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The Red House by Derek Lambert

First published in Great Britain in 1972; published by HarperCollins Crime Club on November 2, 2017

The Red House is a novel of cold war intrigue, published at a time when the cold war was still raging. It isn’t a traditional spy novel, although the KGB and CIA play important roles in the story. Rather, The Red House is the story of a Russian’s disillusionment with the Soviet system and a young American’s disillusionment with a government (and father) who want him to put patriotism ahead of love.

Diplomat Vladimir Zhukov arrives in United States in 1968, newly appointed as the Soviet Union’s second secretary. Two KGB minders are determined to keep Zhukov from enjoying the decadent American pleasures that might tempt him to defect. The Soviet ambassador, on the other hand, is a bit more trusting — but not so trusting that he forgets how the game is played.

Zhukov is asked to spy on anyone of interest, while the Americans ask a Brit named Massingham to cozy up to Zhukov. Massingham’s bored wife wants to cozy up to Zhukov for reasons of her own. Her taste for seduction has served Massingham well in the past.

Meanwhile, Zhukov’s daughter Natasha is trying to adjust to her time in decadent D.C., including the unexpected attention of the dashing Charlie Hardin, who is doing a favor for his father, an FBI agent. Natasha appreciates the freedom the US offers, despite her reservations about American politics and poverty. Feelings traditionally get in the way of duty in spy novels that feature a spy who becomes sexually involved with a target, and that theme eventually animates the novel’s plot.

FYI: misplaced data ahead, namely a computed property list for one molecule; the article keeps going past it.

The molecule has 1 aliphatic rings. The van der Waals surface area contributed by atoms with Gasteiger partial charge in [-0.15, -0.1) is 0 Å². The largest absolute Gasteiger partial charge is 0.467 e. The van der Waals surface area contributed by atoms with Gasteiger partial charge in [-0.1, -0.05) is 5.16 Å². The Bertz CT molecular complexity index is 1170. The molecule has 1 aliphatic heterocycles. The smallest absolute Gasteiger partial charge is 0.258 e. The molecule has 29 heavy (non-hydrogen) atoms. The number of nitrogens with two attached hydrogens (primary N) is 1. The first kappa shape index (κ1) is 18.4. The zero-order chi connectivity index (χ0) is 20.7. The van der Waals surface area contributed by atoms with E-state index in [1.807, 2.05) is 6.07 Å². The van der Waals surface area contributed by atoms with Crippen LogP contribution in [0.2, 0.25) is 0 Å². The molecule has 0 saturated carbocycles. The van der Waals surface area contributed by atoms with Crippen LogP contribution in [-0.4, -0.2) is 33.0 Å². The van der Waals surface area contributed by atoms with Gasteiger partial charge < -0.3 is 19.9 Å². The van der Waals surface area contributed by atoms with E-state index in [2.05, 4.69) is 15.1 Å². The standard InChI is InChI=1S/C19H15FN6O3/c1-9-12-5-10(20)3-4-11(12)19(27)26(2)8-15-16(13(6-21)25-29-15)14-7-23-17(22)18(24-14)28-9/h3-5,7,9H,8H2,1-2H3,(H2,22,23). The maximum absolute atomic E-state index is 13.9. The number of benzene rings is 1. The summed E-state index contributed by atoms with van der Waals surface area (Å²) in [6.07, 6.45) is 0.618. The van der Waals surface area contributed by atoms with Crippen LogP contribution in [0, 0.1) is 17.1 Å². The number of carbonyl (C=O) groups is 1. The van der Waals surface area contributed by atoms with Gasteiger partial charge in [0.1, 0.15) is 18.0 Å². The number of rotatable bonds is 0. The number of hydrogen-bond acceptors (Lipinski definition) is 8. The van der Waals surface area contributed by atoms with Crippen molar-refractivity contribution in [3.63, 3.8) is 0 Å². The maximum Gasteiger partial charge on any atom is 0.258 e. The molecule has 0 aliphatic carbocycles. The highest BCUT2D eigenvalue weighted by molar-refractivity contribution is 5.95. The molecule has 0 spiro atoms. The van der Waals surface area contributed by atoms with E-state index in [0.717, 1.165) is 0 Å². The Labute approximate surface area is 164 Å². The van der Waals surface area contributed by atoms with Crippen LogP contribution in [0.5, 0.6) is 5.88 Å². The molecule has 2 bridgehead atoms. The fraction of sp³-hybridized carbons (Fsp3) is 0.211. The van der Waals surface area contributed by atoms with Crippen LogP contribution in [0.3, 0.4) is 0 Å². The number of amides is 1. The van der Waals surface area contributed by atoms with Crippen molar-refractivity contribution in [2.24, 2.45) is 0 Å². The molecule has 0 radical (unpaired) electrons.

The novel reflects the hawk/dove division of 1968, the fear that southeast Asian governments will fall to communism like dominos in the absence of an American presence in Vietnam versus rejection of such a dubious theory as justification for so many pointless American deaths. The hawk/dove division is also represented by the justifiable concern that the Soviet Union would use military force to suppress dissenters in Czechoslovakia. Those issues contribute to the respective moral dilemmas that Charlie and Zhukov experience as the novel gains steam.

The Russian invasion of Czechoslovakia, in fact, gives Zhukov reason to question his patriotism as he watches tanks roll into Prague on televisions in various New York bars, seeing hope in the faces of young men standing up for change. The novel makes the point that in a city like New York, a city built by the labor of immigrants, a Russian can sit in a certain kind of bar with Germans and Americans and Australians and enjoy the alcohol-fueled fellowship of humanity, a fellowship that is unimpaired by the political differences of their nations’ rulers. In a different kind of bar, however, political philosophies mix less easily, as Zhukov discovers in one of the plot’s turning points.

The Red House is about nationalism and loyalty, political conflict and conflicts of the heart. The novel moves at a deliberate pace — too deliberate in the first half, as the story meanders while establishing the characters in an abundance of detail. Yet tension begins to mount in the last third of the novel as Zhukov finds himself cornered both by his reaction to world events and by a moment of poor judgment. Derek Lambert avoids tugging at the reader’s heartstrings, but there is both sadness and satisfaction in an ending that allows the power of love and the ugliness of politics to coexist.


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